Here it is worth delving a little more into the subtleties of the case. My official view is not strictly speaking that polar bears and brown bears belong to the same species. Rather, it is that they are members of the same species for some theoretical purposes, and not members of the same species for others. As I mentioned in my article, polar bears and brown bears are very different from each other in lots of ways (behaviour, appearance, diet, etc.), and for some purposes, it will be a good idea for us to group together organisms based on similarities in these traits. Specifically, it will be useful to group together the bears that have developed similar adaptations to similar environments. When we do this, we will group the polar bears and the brown bears into separate species. Indeed, there are species concepts which classify organisms into species in just this way, based on organisms’ ecological niche (the environmental pressures that they have been exposed to, and the adaptations they’ve evolved to deal with them).
However, for other purposes, it will make sense for us to group together the animals that can exchange genetic information with each other (this is the core idea at the heart of the BSC). For this theoretical purpose, we should be grouping together the polar bears and the grizzlies as members of the same species because they exchange genetic information (at least, this will be appropriate in locations where polar bears and brown bears frequently encounter each other). I argued for this official view extensively in a paper that Coyne himself mentions, though he does not engage with it (Taylor 2019a).
These ideas reflect a view called ‘species pluralism’. The view is that there are a variety of species concepts available, that some of them are useful for some purposes, and that some are useful for others. Which concept we use should be determined by the theoretical purpose we have in mind (what we want to do with the concept in question). This view does not imply that any species concept is just as good as any other of course, the view is not ‘anything goes’. On this view, we should keep a wide range of species concepts in our toolkit, and select the right one for each particular job. Biology is messy. We should not expect just one single concept to be able to do all of the work that we need doing.
Microbiology and the BSC
The real reason I gave in my Conversation article to reject the BSC was to do with microbiology. I said that:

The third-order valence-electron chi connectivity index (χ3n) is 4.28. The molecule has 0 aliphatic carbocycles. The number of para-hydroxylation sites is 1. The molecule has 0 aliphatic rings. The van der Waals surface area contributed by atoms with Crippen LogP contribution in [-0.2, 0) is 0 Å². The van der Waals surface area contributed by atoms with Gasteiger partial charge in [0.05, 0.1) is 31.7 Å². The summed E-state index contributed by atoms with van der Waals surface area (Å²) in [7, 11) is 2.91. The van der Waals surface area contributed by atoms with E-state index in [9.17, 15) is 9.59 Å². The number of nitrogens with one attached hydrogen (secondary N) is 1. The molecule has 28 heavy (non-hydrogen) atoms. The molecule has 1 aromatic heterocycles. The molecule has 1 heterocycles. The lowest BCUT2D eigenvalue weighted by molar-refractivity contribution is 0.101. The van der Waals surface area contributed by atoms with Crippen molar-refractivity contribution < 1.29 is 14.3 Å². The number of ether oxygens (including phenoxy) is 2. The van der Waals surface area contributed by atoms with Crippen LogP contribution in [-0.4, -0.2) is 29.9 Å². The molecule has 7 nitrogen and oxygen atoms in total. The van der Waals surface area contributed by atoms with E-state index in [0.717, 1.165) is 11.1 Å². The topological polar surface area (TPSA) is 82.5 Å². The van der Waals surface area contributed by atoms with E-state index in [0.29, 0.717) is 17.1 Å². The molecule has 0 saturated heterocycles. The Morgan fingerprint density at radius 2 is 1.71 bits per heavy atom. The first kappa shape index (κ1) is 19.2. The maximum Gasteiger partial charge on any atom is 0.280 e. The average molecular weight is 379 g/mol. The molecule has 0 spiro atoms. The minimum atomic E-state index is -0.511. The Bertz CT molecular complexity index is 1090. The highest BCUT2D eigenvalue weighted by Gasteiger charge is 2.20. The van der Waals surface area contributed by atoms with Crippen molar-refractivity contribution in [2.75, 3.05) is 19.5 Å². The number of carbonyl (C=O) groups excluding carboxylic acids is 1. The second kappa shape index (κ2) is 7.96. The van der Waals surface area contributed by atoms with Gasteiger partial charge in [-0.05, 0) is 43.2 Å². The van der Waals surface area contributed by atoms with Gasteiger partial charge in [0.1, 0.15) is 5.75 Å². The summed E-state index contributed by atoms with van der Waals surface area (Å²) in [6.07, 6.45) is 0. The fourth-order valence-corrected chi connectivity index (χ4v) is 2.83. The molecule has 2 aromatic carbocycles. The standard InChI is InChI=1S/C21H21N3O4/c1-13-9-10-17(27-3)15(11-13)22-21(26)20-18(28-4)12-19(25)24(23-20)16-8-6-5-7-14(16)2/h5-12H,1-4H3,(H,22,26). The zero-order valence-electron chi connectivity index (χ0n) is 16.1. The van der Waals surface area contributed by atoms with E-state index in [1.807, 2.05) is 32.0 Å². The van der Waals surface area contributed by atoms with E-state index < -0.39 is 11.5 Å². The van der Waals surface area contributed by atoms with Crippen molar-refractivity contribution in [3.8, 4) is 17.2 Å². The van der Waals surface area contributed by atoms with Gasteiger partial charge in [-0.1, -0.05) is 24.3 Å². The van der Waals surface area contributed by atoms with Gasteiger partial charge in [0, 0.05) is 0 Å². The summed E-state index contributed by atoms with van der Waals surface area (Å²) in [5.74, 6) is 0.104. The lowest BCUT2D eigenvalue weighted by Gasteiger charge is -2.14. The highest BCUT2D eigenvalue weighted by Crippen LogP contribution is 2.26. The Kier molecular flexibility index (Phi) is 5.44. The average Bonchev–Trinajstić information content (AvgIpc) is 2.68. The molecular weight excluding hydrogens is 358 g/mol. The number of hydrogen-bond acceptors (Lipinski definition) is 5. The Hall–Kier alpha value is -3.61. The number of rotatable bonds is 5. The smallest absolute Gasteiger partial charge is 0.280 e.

‘The [BSC] makes use of the notion of interbreeding. This is all very well with horses and polar bears, but smaller organisms like bacteria do not interbreed at all. They reproduce entirely asexually, by simply splitting in two. So this definition of species can’t really apply to bacteria.’
Coyne’s response to this issue is somewhat puzzling. He says ‘Taylor then trots out the old canard (if ducks can trot) that organisms that don’t interbreed can’t be subject to the BSC. DUH!’ Coyne then goes on to say that: ‘it’s hard (but not entirely impossible) to imply a reproductively-based species concept to bacteria’.
There is a tension in Coyne’s claims here. In the first quotation, he takes it to be obvious that the biological species concept cannot apply to organisms that don’t interbreed (he includes the term ‘DUH!’ to indicate the obviousness of this idea). However, almost immediately after, he says that it is hard but not impossible to apply the BSC to bacteria. So does he think that the BSC can apply to bacteria or not? It is very unclear what his view is on this issue.
This tension arises at several points in Coyne’s response. Sometimes he says that the BSC was ‘not even meant to apply to asexual organisms’, so it looks like he is saying that it doesn’t apply. He also says that ‘the BSC cannot be applied to species that lack sexual reproduction — like many species of bacteria’. At other points he is more circumspect, saying that:
‘there have been several attempts to discern bacterial species using reproductive criteria. The question hinges on whether there’s a problem to explain in bacteria: are they “lumpy,” like sexually-reproducing species, or do they form more of a continuum, and thus there’s not a biological observation that needs explaining? This question isn’t yet settled.’
In this latter quotation, it looks as though here he is saying that we may be able to apply the BSC to microbiology after all, but we just don’t know whether this will be possible yet. The main point of my article was to point out the widespread uncertainty on the nature of species. By admitting that it is unclear whether the BSC applies to microbiology, Coyne seems to agree with me. We just don’t know whether it can apply or not.
We should not underestimate how great this uncertainty about species in microbiology is. Asexuality is not an obscure or fringe case in the biological world. It is the norm. Asexual organisms make up most of life. As the philosopher of biology David Hull says:
‘[sexuality] turns out to be rare on every measure suggested by evolutionary biologists — number of organisms, biomass, amount of energy transduced, and so on’ (1988, p.429, quoted in Ereshefsky 2010, p.414).
By admitting that it isn’t clear whether the BSC applies to microbiology, Coyne admits that we don’t know whether it can account for most of life. This is a very high level of uncertainty about the nature of species, which is precisely what my original piece was pointing out. Obviously, Coyne may just bite the bullet at this point and say that the BSC doesn’t apply to microbiology, but this option leaves us completely without an answer to the species problem for most of life.
A brief aside on microbiology.
Let’s take a step back from Coyne and look at the wider issue of the species problem in microbiology, because it is interesting and important in its own right (here I follow work by Ereshefsky (2010)).
Some concepts of species in microbiology are indeed similar to the BSC (Fraser et. al. 2007; for an interesting discussion of the BSC in microbiology, see Franklin 2006). Others define species in terms of similarity in the ecological adaptations of their members (Cohan 2002). Another (especially popular) one takes its inspiration from cladistics, by claiming that microbiological species must be monophyletic. That is, they must include one ancestor and all of its descendants. This approach then uses data about RNA and DNA to ascertain this (Rosselló and Amann 2001)). In microbiology too, we find a variety of alternative approaches to species.